Zen training is almost entirely gradual and slow, punctuated by rare flashes of illumination, in spite of Zen being known as the “sudden school.” The real gift of Zen is gratitude for the ordinary. As Master Unmon (864-949) said: “It might even be better never to have known the best things.”
Zen is not so interested in the special. It’s unimpressed by miracles. An old master once met a miracle-worker who walked on water for him. He shrugged his shoulders and said, “For me the miracle is walking on the ground.”
The practitioner known as Layman Pang, who lived in ninth-century China, said: my miracles are drawing water and carrying wood.
In Zen, making a cup of tea, fetching milk from the fridge, standing outside on the front step looking at the remains of a storm drift across the dawn sky, hearing the drip-drip of rainwater into a puddle from the roof, are all miracles. The miraculous, in the end, is the fact of anything existing at all.
If Zen had a purpose it might be just to see this moment as it is, in the fullness of its creation. Zen is the opposite of withdrawal from the world. It is a radical acceptance of what life offers, the pain and suffering no less than the dawn skies, the sea in rain, the mountain dark under morning clouds, and the shopping list.
A farmer came to Buddha complaining of his many problems.
“My children don’t respect me, the harvest was awful, my farm-workers are lazy, my wife despises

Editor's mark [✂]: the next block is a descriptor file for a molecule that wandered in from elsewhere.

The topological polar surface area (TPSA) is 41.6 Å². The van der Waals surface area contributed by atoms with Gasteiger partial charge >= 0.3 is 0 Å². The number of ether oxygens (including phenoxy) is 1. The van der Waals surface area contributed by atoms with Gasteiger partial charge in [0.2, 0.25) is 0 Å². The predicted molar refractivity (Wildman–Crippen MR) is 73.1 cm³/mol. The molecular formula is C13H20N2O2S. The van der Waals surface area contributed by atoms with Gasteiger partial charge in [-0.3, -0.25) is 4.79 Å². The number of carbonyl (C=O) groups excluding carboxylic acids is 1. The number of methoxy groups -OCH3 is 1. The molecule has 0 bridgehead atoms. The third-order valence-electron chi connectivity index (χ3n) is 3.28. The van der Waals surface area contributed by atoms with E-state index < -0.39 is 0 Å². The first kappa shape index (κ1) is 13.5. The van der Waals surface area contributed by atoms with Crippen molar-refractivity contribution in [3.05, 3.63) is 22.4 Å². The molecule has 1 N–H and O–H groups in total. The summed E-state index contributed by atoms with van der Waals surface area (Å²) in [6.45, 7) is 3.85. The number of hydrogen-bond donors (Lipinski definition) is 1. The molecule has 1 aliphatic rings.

Buddha interrupted: “I’m sorry, I can’t help you.”
The farmer was shocked. “The great teacher, and you can’t help?”
“No. You have 83 problems.”
“Yes. Everyone has 83 problems. I can do nothing for you.”
“So what good is your teaching?”
“Well, you have an 84th problem too, and that I can help you with.”
“What is it?”
“That you don’t want any problems.”
Zen does not have a purpose. But one of its purposeless fruits is appreciation for our lives just as they are. It’s all fleeting. The Diamond Sutra says: “You should see all this fleeting world as a bubble on a stream, a flicker of lightning in a summer cloud, a phantom, a dream.” The universe may have another dozen billion years: one blink in the time-scale of Zen. Not just the earth under our feet, not just all our friends and family, but all the stars and gas clouds and wandering comets and planets fertile and infertile of the 300 billion galaxies—all will be gone. What kind of attitude other than appreciation could possibly be right, Zen asks. Who needs anything more than the ordinary?
Dogen (1200-1253) said: “To what shall I liken this world? To moonlight reflected in dewdrops shaken from a crane’s bill.”
The vastness of space no bigger than a dewdrop; the earth itself no more substantial than a gleam of moonlight: that’s the ordinary, right here, right now.